Human Rights Watch (HRW), Amnesty International, Avaaz and 7amleh: The Arab Centre for the Advancement of Social Media have urged the Palestinian Authority (PA) to amend its controversial cybercrime law so as “to bring it in line with their international legal obligations”.
While the PA has proposed striking some repressive provisions in the 2017 law in response to concerns from civil society groups, it has “left in place others that would allow disproportionate and arbitrary restrictions on the rights to freedom of expression, privacy and protection of data”.
“The proposed amendments to remove provisions that allow prison sentences and heavy fines for anyone critical of the Palestinian authorities online are a welcome step,” said Magdalena Mughrabi, deputy director for the Middle East and North Africa at Amnesty International.
“But further changes are required to fully safeguard Palestinian rights to freedom of expression, privacy and protection of data.”
According to HRW, Palestinian President Mahmoud Abbas “issued the Law on Electronic Crimes by executive decree in July. The authorities subsequently charged several journalists as well as a human rights defender, Issa Amro, under the law. After calls from Palestinian civil society to repeal the law, the Justice Ministry proposed revisions.”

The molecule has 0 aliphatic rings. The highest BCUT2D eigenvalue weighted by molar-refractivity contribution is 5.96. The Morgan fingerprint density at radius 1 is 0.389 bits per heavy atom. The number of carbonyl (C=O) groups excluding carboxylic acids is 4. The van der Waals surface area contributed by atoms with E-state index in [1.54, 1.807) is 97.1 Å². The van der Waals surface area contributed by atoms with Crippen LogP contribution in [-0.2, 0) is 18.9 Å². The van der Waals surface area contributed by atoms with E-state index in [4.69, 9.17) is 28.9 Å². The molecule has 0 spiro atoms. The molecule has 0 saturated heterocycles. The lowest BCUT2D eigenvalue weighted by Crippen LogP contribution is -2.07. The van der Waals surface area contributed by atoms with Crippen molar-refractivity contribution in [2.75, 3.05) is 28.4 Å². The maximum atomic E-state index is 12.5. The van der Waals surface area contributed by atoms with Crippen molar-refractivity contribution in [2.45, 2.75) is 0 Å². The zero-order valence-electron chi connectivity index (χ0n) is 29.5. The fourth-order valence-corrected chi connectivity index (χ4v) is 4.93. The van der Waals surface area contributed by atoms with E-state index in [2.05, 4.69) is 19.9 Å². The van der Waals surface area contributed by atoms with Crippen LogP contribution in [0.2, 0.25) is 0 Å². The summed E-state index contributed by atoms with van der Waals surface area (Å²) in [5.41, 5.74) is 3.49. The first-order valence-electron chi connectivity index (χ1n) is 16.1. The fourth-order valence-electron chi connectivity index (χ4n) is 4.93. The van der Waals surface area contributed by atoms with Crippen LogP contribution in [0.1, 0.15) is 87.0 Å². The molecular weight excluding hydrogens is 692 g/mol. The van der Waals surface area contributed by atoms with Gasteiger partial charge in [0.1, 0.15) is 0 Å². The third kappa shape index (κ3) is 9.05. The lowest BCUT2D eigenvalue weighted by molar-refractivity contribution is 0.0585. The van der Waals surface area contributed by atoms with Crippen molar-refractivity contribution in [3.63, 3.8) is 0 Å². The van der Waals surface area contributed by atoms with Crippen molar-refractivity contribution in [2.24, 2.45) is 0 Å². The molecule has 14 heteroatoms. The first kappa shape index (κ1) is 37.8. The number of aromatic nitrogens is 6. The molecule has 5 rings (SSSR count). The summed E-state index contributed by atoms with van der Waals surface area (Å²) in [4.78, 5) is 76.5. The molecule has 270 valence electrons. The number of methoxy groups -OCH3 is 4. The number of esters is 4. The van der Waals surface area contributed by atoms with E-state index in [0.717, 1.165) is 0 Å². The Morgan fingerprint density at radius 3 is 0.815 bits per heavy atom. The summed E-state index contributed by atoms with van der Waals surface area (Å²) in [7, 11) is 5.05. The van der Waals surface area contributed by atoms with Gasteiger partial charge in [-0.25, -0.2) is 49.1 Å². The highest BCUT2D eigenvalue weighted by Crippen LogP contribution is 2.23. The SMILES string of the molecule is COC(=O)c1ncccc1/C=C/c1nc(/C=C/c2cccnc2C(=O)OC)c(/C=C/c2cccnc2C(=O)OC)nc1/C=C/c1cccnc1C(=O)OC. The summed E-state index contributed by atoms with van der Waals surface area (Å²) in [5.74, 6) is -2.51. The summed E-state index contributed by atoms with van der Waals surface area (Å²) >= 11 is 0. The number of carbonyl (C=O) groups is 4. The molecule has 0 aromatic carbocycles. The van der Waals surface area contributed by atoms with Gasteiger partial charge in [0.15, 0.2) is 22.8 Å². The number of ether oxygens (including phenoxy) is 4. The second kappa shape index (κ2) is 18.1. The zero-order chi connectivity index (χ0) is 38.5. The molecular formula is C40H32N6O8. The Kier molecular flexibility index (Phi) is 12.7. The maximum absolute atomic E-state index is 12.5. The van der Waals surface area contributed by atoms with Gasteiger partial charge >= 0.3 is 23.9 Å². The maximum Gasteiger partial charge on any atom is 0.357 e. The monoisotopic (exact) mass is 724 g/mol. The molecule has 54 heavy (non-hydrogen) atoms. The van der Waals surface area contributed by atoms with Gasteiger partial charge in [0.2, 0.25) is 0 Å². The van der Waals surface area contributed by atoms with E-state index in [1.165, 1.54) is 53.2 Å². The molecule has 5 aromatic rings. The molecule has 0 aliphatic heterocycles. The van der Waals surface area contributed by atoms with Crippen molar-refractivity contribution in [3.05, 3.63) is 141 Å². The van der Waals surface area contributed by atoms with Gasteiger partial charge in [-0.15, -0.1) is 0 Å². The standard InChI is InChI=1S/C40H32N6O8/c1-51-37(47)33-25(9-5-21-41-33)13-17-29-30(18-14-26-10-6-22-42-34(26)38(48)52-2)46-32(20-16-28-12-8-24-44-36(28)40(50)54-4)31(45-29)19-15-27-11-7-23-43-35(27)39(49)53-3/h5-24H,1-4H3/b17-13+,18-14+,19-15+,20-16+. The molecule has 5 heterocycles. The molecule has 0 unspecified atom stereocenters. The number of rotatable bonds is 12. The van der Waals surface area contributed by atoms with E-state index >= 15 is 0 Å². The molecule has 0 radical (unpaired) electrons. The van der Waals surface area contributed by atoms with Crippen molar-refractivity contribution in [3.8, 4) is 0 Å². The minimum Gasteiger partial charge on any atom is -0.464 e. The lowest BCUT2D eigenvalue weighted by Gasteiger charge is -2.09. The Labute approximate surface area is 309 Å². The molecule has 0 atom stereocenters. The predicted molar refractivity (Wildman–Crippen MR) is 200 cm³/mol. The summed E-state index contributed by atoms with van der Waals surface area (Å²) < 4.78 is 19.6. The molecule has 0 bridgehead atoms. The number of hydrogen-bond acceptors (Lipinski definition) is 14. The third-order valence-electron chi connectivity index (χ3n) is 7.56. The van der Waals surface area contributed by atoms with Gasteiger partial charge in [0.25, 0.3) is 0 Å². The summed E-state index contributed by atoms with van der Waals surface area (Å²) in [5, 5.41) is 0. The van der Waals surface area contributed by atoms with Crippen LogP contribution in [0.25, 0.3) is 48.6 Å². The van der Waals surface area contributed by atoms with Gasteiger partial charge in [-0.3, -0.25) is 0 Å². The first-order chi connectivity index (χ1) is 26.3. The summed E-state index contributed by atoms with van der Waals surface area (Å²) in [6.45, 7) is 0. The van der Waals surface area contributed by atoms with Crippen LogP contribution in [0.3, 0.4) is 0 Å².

“The cybercrime law grants thin-skinned authorities virtually unrestrained power to block websites, conduct surveillance, and assemble reams of data on ordinary people,” said Sarah Leah Whitson, Middle East director at HRW.
In a joint letter to the Secretary-General of the Council of Ministers. Salah Alayan, the groups welcomed “proposed amendments that seek to remove provisions that permit the imposition of prison sentences and heavy fines solely for peaceful online criticism of authorities”.
They also “urge Palestinian authorities to amend or repeal provisions that allow the authorities to conduct surveillance, force service providers to retain consumer data, and block websites without sufficient safeguards for the rights to free expression and privacy.”
“The Palestinian authorities should amend the recent cybercrime law to ensure protection rather than violation of Palestinian digital rights and freedom of expression,” said Nadim Nashif, director of 7amleh. “Palestinians have long been struggling for freedom and justice and it is critical that freedoms within the virtual sphere are upheld and respected.”
The law, as it stands now, still violates international treaties the Palestinian government pledged to uphold and breaks a promise authorities made to respect the basic rights of its people
said Fadi Quran, senior campaigner for Palestine at Avaaz. “At this point the Palestinian government should either include all civil society amendments or axe the law.”